MS-13 Operating in White House’s Shadow

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By Joe Guzzardi

Joe is a CAPS Senior Writing Fellow whose commentaries about California's social issues have run in newspapers throughout California and the country for nearly 30 years. Contact Joe at joeguzzardi@capsweb.org, or find him on Twitter @joeguzzardi19.

The writer's views are his own.

December 21, 2017
MS-13 Apartment Crime Scene
Langley Park, MD., near White House, hotbed of MS-13 violence.
Open border’s consequences were tidily summed up in this Washington Post headline: “MS-13 Menaces a Community Seven Miles from the White House.”

Border patrol officials warned of MS-13 gang members crossing unimpeded along with the so-called unaccompanied minor aliens that surged the Southwest border in recent years, and escalated in 2014.

Washington Times reporter Steve Dinan wrote in his June 2017 story that at least 30 percent of illegal alien children have ties to MS-13 or other gangs, and are no shows at their follow-up immigration court dates. Border Patrol officials identified 160 teens who were known or suspected gang members when they arrived, but the Obama administration said it had to admit them under U.S. law, a reference to the 2008 William Wilberforce Trafficking Victims Protection Reauthorization Act which, as it turned out, was inapplicable in around 50 percent of the cases.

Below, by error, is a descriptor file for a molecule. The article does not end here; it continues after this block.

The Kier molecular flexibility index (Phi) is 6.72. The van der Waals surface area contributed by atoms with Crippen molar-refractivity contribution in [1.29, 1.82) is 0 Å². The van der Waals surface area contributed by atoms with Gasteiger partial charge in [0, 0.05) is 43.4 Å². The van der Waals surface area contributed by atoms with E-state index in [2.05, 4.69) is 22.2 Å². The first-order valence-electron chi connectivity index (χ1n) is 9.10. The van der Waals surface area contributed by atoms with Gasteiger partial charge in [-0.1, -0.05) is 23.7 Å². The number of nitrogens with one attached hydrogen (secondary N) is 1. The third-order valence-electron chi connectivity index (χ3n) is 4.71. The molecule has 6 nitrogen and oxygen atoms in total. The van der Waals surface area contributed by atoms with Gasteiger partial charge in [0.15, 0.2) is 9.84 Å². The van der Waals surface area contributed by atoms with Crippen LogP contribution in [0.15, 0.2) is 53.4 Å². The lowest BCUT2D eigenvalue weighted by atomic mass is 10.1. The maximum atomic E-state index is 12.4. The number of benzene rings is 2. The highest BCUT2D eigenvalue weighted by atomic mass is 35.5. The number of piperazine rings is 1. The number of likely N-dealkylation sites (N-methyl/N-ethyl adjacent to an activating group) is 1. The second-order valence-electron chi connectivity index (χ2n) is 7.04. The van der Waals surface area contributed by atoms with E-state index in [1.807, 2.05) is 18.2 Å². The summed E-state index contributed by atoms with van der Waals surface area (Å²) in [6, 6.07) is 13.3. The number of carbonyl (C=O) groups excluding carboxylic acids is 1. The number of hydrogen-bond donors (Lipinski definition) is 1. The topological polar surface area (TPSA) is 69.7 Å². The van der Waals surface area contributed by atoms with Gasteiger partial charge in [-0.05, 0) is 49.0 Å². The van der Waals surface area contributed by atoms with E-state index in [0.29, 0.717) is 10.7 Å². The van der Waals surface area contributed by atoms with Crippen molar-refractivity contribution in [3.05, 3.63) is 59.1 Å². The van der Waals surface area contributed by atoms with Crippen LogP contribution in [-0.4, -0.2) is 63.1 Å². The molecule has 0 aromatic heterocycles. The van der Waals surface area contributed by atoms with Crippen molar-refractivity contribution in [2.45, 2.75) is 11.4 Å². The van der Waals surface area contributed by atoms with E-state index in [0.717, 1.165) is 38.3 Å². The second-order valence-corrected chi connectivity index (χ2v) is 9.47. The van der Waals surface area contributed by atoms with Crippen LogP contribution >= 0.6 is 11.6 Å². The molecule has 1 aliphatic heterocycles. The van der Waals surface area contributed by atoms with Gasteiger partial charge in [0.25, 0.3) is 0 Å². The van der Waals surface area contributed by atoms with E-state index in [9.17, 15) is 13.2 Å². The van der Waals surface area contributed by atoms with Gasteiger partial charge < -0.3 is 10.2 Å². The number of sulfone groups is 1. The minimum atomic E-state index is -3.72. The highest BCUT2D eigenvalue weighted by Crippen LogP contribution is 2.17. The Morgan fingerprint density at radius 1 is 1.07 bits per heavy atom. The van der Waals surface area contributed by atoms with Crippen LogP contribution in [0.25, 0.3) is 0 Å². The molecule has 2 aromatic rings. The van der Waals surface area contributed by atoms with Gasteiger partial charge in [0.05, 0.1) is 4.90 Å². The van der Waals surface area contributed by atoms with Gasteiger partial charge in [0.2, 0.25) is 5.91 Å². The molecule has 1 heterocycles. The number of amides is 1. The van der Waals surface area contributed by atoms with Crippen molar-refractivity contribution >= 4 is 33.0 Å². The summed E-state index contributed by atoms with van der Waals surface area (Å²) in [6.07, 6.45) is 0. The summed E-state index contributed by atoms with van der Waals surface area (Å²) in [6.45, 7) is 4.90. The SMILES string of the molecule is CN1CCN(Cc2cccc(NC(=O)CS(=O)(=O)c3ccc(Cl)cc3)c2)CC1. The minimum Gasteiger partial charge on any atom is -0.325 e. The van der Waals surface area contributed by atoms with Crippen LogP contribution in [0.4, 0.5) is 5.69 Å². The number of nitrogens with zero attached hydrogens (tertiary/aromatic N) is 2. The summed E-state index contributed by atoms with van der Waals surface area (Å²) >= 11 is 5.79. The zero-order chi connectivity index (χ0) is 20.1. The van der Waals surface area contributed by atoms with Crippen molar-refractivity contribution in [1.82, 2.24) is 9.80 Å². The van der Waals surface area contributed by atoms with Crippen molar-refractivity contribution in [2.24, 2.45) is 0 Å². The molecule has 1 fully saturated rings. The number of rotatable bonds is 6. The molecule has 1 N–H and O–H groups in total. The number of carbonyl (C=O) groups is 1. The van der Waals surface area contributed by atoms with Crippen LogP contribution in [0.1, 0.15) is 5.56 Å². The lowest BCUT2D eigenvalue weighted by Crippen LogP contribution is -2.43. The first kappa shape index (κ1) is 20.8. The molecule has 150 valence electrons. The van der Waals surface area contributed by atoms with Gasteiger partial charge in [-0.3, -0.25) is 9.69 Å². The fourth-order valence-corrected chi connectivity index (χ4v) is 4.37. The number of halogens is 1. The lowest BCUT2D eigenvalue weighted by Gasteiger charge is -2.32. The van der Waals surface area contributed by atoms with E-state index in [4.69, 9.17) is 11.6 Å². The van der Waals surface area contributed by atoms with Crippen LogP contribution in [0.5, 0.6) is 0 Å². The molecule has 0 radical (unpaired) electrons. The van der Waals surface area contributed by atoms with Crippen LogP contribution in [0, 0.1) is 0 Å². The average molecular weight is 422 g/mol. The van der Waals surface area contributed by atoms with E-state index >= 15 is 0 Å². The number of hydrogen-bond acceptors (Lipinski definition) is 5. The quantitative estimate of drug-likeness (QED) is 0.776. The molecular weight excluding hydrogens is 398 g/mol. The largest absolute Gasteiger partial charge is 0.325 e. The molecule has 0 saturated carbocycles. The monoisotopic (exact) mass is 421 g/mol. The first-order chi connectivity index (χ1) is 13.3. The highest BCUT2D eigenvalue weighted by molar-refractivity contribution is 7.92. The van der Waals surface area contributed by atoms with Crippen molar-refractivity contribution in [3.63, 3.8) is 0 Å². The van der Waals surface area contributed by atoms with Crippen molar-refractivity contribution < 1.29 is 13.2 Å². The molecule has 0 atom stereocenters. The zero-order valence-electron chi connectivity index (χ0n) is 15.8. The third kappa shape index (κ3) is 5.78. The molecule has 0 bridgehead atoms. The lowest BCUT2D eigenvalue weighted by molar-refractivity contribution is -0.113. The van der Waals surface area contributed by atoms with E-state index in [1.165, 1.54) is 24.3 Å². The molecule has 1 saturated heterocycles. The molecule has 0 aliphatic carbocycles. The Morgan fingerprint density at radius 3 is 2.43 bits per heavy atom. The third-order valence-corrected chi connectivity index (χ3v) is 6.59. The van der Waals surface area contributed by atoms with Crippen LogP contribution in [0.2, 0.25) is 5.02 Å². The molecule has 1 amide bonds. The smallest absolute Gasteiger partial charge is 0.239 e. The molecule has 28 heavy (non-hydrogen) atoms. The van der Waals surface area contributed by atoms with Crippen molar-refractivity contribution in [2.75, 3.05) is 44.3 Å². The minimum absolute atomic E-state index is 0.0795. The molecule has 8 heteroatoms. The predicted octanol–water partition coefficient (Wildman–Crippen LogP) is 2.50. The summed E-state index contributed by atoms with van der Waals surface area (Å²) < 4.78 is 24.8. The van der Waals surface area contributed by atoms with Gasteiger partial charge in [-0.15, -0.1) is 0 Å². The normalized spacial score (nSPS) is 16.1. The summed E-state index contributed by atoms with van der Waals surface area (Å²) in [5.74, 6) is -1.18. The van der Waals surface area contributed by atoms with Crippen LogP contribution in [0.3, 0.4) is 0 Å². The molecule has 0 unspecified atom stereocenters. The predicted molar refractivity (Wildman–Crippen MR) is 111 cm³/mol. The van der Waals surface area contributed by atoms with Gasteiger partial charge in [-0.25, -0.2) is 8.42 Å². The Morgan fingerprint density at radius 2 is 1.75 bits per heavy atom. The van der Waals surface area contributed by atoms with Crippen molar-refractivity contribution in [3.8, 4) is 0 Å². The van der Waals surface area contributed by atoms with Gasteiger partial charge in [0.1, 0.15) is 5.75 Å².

In a hearing earlier this year, Senate Judiciary Committee Chair Chuck Grassley (R-Iowa), blamed the failures of “the current system is fraught with abuse, systematic errors and a lack of effective cooperation.” Those failures have deadly consequences. In the last three years, at least 42 young people who crossed into the U.S. and claimed unaccompanied status have been involved in MS-13 violence over including 19 charged in connection with slayings, attempted slayings and four who were killed.

But Immigration and Customs Enforcement has stepped up its MS-13 pursuit. During FY 2017, ICE has arrested 800 MS-13 members, and including arrests of all street gangs, 5,000.

While ICE still has a lot of work to do to eliminate the transnational MS-13 that has established footholds across the U.S., focusing on removing violent criminals is a welcome policy change. The Obama administration paid little notice to the waves of criminals that entered allegedly as unaccompanied minors.  

Carla Provost, the acting Border Patrol head described MS-13’s resurgence to the Senate Judiciary Committee hearing referenced above: “MS-13 took full advantage of these flows of foreign nationals into the United States by hiding in these populations to enter our country. As a result, American citizens have died, and domestic law enforcement across the nation has had to deal with the burden of MS-13 violence and drug-dealing on American streets on a daily basis.”

Years of lax border enforcement can’t be overcome in one year even though Attorney General Jeff Sessions has made MS-13 a priority. But the trend, apprehending and deporting MS-13 criminals, is in the right direction.
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